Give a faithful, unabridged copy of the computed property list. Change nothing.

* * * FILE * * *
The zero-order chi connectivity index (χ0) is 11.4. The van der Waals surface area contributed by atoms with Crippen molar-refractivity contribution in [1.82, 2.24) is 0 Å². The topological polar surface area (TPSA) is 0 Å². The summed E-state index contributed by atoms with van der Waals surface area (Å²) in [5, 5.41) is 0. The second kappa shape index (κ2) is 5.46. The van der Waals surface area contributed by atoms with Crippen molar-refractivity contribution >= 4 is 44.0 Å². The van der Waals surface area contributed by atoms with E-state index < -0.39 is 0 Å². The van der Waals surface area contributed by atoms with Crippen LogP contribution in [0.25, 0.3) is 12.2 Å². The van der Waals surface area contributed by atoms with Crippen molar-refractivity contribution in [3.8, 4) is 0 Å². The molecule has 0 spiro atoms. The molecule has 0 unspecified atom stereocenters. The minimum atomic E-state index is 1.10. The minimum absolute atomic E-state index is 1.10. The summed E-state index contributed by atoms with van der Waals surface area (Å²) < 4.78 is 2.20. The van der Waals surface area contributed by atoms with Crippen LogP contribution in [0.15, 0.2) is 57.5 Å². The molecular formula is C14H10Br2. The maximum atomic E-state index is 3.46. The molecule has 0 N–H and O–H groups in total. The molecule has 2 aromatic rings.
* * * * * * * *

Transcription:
The zero-order chi connectivity index (χ0) is 11.4. The van der Waals surface area contributed by atoms with Crippen molar-refractivity contribution in [1.82, 2.24) is 0 Å². The topological polar surface area (TPSA) is 0 Å². The summed E-state index contributed by atoms with van der Waals surface area (Å²) in [5, 5.41) is 0. The second kappa shape index (κ2) is 5.46. The van der Waals surface area contributed by atoms with Crippen molar-refractivity contribution >= 4 is 44.0 Å². The van der Waals surface area contributed by atoms with E-state index < -0.39 is 0 Å². The van der Waals surface area contributed by atoms with Crippen LogP contribution in [0.25, 0.3) is 12.2 Å². The van der Waals surface area contributed by atoms with Crippen molar-refractivity contribution in [3.8, 4) is 0 Å². The molecule has 0 spiro atoms. The molecule has 0 unspecified atom stereocenters. The minimum atomic E-state index is 1.10. The minimum absolute atomic E-state index is 1.10. The summed E-state index contributed by atoms with van der Waals surface area (Å²) < 4.78 is 2.20. The van der Waals surface area contributed by atoms with Crippen LogP contribution in [0.15, 0.2) is 57.5 Å². The molecular formula is C14H10Br2. The maximum atomic E-state index is 3.46. The molecule has 0 N–H and O–H groups in total. The molecule has 2 aromatic rings.